Nostalgia in Graphic Design - Posterzines

  • James Sheard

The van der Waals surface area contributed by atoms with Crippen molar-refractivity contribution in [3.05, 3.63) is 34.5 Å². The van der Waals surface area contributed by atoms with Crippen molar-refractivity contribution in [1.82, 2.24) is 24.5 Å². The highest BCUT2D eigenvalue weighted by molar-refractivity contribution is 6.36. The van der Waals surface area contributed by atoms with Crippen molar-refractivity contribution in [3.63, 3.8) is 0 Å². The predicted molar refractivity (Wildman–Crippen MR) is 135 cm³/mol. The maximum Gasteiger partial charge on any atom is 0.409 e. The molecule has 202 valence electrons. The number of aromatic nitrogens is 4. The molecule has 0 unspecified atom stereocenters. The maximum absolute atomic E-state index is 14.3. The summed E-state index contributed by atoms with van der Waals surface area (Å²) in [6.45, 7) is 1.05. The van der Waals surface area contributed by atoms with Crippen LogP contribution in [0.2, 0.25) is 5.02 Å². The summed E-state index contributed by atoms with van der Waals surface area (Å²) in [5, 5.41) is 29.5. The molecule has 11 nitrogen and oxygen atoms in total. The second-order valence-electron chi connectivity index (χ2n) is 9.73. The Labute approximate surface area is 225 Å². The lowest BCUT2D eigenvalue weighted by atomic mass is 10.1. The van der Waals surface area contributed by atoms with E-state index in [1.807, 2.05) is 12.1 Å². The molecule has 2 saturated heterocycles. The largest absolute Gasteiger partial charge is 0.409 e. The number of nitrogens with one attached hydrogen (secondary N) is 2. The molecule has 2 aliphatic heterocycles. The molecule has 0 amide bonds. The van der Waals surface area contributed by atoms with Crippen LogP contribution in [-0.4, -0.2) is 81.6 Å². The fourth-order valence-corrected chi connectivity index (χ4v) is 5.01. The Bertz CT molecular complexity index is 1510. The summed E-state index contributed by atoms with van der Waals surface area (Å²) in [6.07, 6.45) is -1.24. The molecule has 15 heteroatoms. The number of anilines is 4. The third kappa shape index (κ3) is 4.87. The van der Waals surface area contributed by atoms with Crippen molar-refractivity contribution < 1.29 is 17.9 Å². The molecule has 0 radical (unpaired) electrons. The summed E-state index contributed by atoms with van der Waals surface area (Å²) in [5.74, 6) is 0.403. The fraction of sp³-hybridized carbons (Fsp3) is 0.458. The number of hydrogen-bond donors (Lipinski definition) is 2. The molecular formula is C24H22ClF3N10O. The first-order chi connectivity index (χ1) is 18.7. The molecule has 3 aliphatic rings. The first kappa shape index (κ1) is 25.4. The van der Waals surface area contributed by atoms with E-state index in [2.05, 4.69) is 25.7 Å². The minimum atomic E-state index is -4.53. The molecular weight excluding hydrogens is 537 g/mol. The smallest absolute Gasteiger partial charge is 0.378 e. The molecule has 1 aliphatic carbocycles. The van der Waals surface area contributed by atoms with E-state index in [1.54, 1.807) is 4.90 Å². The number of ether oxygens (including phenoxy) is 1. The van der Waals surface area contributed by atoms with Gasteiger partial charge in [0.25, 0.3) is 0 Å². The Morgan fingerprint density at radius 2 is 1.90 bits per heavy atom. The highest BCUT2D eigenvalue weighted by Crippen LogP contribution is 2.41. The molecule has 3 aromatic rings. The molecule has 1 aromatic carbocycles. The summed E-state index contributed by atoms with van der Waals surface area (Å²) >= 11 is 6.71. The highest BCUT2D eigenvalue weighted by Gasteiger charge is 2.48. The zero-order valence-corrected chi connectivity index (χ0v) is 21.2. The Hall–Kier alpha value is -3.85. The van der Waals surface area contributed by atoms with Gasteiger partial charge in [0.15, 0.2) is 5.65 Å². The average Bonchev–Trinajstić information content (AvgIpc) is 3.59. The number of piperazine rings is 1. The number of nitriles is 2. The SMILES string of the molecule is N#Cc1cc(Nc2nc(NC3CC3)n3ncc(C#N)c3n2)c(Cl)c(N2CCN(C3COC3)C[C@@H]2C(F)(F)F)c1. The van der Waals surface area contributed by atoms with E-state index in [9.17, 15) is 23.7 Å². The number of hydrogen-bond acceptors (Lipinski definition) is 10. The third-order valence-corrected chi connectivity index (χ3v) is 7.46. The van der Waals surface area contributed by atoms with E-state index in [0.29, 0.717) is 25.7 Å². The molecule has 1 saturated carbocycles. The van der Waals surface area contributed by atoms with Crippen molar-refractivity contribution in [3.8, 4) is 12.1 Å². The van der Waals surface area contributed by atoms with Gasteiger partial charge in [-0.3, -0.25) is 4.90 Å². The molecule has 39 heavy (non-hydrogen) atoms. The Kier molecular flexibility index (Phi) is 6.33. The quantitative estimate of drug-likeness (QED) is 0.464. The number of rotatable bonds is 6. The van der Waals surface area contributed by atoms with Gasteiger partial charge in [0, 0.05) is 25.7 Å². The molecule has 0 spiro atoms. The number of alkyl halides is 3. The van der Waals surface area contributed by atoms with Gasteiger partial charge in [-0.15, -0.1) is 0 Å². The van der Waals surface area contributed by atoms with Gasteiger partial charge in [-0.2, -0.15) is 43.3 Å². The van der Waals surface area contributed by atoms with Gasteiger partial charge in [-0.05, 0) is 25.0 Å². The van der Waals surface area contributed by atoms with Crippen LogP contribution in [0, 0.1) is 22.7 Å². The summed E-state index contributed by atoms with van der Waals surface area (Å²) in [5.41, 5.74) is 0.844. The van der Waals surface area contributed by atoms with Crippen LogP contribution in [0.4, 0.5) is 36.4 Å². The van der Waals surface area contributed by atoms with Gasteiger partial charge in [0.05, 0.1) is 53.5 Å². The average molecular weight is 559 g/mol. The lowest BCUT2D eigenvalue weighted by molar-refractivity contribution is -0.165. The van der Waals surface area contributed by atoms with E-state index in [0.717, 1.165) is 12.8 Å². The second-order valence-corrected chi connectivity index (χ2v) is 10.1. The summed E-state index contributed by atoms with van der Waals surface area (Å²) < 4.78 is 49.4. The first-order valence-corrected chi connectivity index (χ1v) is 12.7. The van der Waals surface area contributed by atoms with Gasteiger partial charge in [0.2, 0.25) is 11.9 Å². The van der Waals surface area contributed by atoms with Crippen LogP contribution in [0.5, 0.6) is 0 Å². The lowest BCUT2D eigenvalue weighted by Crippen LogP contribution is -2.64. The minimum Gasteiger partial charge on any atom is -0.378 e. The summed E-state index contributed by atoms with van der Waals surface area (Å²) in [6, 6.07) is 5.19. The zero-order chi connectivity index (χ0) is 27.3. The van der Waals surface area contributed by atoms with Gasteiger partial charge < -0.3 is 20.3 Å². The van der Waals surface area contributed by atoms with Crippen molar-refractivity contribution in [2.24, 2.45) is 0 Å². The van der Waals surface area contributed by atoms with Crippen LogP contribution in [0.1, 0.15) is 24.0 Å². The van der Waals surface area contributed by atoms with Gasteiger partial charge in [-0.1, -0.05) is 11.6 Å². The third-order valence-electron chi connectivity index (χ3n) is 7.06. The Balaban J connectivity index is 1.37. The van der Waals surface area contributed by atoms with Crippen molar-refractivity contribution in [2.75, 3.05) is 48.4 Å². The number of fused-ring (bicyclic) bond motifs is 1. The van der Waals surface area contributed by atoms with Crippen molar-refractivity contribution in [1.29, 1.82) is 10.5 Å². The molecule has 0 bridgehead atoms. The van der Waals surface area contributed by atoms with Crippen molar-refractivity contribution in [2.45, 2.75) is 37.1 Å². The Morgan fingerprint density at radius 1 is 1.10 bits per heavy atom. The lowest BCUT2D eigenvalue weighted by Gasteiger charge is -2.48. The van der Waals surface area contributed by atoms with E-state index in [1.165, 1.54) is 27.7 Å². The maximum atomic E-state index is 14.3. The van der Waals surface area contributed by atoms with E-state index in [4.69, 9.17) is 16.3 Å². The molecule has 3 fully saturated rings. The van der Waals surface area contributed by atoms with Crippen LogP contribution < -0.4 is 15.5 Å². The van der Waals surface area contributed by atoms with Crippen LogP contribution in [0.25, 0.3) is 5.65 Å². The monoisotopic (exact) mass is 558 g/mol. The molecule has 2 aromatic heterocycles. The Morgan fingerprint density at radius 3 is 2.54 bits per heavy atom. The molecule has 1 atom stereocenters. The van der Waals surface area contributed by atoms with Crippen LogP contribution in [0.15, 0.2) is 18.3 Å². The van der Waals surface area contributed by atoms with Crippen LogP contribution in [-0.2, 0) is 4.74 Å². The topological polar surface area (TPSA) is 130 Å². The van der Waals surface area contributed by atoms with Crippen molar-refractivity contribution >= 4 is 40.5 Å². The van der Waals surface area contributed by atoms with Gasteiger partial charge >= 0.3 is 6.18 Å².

Series of 3 posterzines as part of a research practice based project examining why nostalgia is a currency in graphic design. Each features a type specimen for a widely recognisable iconic typeface from the past, as well as tips for creative thinking. This was done as nostalgia has been found to increase creativity, therefore the posterzines are intended to be situated in a creative workplace. The research essay also found that nostalgic design only works well when used in a modern context, whilst the content is nostalgic its purpose is to encourage creativity to create new work for a modern world. The posterzine format is appropriate as it allows the reader to look through the type specimen zine, with foldout pages and foldout poster referencing the inconvenience of the old mobile phone numpads when texting. The physical nature of the outcomes is also appropriate as this is something many people are nostalgic for in our technology-focused society. It also allows the reader to experience and interact with the content in a way they normally don’t, the 3D physicality of the object means it has imperfections such as creases and folds as well as not being completely flat and 2D as the content is normally seen: it is tangible. Having the poster element of the work also allows it to fit into more of an art context, where the images could be interpreted as interesting in their own right. The posterzines, thanks to their consistent layout, format and nostalgic theme, are also recognisable when apart from eachother but also as a set when they are. In terms of production considerations, the paper stock used is thick enough to feel like a substantial quality product whilst also being thin enough to fold well instead of being clunky and being too distracting from the content. The laser printing method also is commercially viable for a run of multiple copies, as there is not a huge quantity needed to make it viable as there is with other methods. The fact that the posterzines contain a type specimen for typefaces which we instantly recognise yet are overlooked and would never be a usable font also adds a certain humour to the outcome, this is also emphasised through the informal language which is ironic in places by using modern language in these old, nostalgic fonts. The language was also chosen to match the theme of the posterzine, with some having words commonly seen in that typeface. The WordArt specimen, as an example, uses the default ‘MyText’ placeholder and heavily references the playfulness of the tool when different settings relating to kerning and shaping were used. If the outcome was too serious then it wouldn’t help creativity - the aim of the work. "I have always had a reverence for the past, I nearly did a degree in History before taking an Art Foundation instead. My research based dissertation project was centred around nostalgia, where it was refreshing to get academic proof that looking at historic elements actually can inform better design for the future in the right context."